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Evaluation of methyl ester derived from novel Chlorella emersonii as an alternative feedstock for DI diesel engine & its combustion, performance and tailpipe emissions

  • Lingesan Subramani
  • Harish Venu
Original
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Abstract

This work examines the feasibility of fueling methyl ester derived from green algae species, Chlorella emersonii in a compression ignition engine. This work also proposes Chlorella emersonii methyl ester (CEME) as a potential alternative energy source since the above species is available extensively in freshwater, marine and aquatic ecosystems throughout the world. CEME was blended with petroleum diesel fuel at various volume proportions of 10%, 20%, 30%, 40% and 100% and their properties were analyzed as per ASTM standards for its application as biofuel. The prepared test fuels were analyzed experimentally in a single cylinder diesel engine at a constant speed (1500 rev/min) for its performance, combustion and emission (regulated and unregulated) characteristics. Test results indicated that, the characteristics of 20% CEME+80% DIESEL fuel blend was in par with neat DIESEL fuel in terms of thermal efficiency, THC (total hydrocarbon), CO (carbon monoxide) and smoke emissions. However, CEME blends resulted in slightly higher levels of CO2 (carbon dioxide) and NOx (oxides of nitrogen) emissions. In terms of unregulated emissions, CEME blends in DIESEL showed lowered toluene and acetaldehyde emissions. However, acetone and formaldehyde emissions increased with higher percentage of CEME in DIESEL blend. At full load, the attained cylinder pressure and heat release rate of CEME were comparatively lower than DIESEL fuel. Overall, it can be concluded that B20 (20% CEME +80% DIESEL fuel) blend can be a positive variant feedstock and it can be utilized in an unmodified diesel engine with minimal tailpipe emissions.

Abbreviations

ASTM

American Society for Testing and Materials

BSEC

Brake Specific Fuel Consumption

BTE

Brake Thermal Efficiency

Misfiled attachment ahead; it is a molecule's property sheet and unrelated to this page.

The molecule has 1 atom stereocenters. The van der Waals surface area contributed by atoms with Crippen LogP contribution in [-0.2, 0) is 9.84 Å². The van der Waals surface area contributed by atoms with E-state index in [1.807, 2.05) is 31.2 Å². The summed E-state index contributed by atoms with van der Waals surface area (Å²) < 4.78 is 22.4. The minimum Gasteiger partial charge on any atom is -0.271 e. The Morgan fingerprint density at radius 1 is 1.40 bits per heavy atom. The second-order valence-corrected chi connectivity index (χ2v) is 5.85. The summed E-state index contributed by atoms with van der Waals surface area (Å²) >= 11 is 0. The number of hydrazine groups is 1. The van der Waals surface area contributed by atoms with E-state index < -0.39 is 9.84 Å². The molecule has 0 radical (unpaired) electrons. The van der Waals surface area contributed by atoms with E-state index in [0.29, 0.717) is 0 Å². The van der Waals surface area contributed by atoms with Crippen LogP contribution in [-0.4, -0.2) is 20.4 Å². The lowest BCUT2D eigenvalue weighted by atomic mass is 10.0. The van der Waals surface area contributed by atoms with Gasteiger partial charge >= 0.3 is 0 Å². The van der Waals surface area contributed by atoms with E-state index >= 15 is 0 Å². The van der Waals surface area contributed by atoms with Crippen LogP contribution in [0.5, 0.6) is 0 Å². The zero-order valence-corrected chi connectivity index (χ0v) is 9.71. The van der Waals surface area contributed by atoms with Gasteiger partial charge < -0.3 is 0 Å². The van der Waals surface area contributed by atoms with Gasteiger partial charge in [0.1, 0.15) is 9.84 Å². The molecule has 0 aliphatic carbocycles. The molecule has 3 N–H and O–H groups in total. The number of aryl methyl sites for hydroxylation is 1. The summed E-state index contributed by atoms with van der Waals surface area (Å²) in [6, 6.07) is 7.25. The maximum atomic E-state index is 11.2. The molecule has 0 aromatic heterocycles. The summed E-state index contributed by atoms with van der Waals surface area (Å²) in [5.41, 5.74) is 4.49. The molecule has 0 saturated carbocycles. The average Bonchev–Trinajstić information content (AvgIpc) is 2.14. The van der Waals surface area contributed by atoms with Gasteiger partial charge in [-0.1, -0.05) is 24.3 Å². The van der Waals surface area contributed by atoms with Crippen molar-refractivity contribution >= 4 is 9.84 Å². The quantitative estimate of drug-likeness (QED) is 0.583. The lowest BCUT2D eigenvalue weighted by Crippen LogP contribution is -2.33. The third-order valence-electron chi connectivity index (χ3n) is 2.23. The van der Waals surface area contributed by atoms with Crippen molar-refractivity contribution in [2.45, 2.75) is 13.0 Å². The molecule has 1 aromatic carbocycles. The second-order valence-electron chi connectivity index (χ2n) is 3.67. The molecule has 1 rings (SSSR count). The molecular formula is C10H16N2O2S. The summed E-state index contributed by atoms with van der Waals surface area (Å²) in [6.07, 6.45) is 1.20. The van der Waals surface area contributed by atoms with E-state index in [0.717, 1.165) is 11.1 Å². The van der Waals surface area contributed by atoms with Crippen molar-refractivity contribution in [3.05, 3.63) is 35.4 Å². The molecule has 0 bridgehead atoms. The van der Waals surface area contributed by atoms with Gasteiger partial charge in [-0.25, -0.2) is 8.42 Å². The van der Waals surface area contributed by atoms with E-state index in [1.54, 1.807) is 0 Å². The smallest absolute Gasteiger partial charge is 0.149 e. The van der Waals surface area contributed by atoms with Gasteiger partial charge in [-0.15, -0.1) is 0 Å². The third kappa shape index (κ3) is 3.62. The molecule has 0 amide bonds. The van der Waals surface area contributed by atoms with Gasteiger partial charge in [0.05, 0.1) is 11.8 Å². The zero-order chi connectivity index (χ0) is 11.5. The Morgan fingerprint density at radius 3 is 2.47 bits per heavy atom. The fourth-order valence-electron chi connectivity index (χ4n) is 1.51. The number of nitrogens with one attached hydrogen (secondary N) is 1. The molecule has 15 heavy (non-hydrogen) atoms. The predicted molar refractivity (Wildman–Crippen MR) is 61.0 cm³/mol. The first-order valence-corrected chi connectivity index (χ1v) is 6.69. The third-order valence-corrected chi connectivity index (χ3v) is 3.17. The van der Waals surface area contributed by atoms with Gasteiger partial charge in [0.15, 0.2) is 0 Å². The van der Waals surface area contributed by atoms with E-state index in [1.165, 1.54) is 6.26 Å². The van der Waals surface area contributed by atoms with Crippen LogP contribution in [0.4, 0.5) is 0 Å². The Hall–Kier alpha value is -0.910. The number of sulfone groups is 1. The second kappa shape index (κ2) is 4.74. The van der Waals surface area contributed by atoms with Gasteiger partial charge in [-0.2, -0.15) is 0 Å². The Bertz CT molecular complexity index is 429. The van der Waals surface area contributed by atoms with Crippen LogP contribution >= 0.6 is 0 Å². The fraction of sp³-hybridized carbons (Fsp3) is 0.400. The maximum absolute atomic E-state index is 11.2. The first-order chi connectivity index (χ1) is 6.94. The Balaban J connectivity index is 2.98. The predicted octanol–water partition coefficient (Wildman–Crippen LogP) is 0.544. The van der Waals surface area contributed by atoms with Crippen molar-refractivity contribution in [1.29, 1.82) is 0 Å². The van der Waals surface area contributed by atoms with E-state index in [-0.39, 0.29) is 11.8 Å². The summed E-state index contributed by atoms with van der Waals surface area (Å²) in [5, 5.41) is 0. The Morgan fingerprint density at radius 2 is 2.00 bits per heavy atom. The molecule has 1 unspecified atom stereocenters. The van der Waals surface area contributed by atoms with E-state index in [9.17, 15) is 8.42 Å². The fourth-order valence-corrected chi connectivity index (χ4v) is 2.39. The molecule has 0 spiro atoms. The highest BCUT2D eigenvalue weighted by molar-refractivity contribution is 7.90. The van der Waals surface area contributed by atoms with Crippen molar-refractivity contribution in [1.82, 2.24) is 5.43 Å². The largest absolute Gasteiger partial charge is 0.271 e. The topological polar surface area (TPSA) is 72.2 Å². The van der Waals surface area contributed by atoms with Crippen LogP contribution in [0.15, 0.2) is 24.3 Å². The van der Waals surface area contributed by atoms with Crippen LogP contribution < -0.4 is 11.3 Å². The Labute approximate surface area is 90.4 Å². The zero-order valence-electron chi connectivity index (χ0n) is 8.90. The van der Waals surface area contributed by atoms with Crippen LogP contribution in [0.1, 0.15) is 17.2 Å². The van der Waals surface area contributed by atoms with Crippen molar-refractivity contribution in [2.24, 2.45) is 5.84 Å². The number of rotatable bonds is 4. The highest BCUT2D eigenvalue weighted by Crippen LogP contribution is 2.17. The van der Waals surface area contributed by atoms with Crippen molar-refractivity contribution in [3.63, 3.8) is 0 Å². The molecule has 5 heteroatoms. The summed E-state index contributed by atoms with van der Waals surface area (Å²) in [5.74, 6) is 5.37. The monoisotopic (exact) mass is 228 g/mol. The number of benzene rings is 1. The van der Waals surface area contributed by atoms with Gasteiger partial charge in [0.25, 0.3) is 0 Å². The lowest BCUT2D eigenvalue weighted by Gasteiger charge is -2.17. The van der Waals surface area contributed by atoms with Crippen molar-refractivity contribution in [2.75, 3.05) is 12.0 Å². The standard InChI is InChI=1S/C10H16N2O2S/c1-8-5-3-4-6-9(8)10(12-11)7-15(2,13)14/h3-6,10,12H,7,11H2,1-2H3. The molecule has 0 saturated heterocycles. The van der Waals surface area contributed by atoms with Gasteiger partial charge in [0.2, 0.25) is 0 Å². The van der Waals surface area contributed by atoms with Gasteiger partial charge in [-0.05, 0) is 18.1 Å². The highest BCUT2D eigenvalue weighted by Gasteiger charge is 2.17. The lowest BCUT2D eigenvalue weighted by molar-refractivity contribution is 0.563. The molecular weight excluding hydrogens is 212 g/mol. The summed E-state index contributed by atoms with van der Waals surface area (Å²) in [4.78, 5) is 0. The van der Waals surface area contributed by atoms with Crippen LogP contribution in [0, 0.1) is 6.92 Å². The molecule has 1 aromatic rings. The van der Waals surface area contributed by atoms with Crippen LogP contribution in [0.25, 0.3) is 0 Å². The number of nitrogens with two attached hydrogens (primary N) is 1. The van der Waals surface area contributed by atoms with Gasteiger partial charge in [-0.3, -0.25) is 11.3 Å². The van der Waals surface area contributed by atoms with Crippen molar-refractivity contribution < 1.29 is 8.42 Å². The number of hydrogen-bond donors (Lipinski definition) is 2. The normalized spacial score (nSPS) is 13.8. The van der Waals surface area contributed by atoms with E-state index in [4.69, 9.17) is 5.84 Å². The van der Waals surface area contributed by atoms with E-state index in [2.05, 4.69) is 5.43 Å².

CEME

Chlorella Emersonii Methyl Ester

CEO

Chlorella Emersonii Oil

CHRR

Cumulative Heat Release Rate

CO

Carbon monoxide

CO2

Carbon dioxide

EGT

Exhaust Gas Temperature

H2O

Water

HRR

Heat Release Rate

ID

Ignition delay

MR

Methanol-to-oil ratio

NOx

Oxides of Nitrogen

O2

Oxygen

THC

Total unburned Hydrocarbon

Symbols and nomenclatures

P

Instantaneous heat release rate, N/m2

V

Instantaneous cylinder volume, m3

ΔX

Uncertainty of measured variables

Xi

Number of readings

\( \overline{{\mathrm{X}}_{\mathrm{i}}} \)

Experimental readings

θ

Crank angle, degree

γ

Ratio of specific heats (Cp/Cv), kJ/kgK

˙Qlw

Blow-by losses, J/oCA

\( \frac{d{Q}_{lw}}{d\theta} \)

Heat transfer to combustion chamber walls, J/oCA

\( \frac{{\mathrm{d}\mathrm{Q}}_{\mathrm{n}}}{\mathrm{d}\uptheta} \)

Net heat release rate, J/oCA

\( \frac{{\mathrm{d}\mathrm{Q}}_{\mathrm{g}}}{\mathrm{d}\uptheta} \)

Gross heat release rate, J/oCA

Notes

Acknowledgements

The authors thank Ministry of New and Renewable Energy (MNRE), University Grand Commission (UGC), New Delhi and Government of India for its technical support for this investigation; thank Centre for Biotechnology, Anna University for its assistance in algal growth, culture and oil extraction. The authors also thank the Chemical engineering department, Anna University for fuel property characterization.

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© Springer-Verlag GmbH Germany, part of Springer Nature 2018

Authors and Affiliations

  1. 1.Department of Automobile Engineering, Madras Institute of Technology CampusAnna UniversityChennaiIndia
  2. 2.Department of Mechanical EngineeringSaveetha Institute of Medical and Technical Sciences (SIMATS)ChennaiIndia

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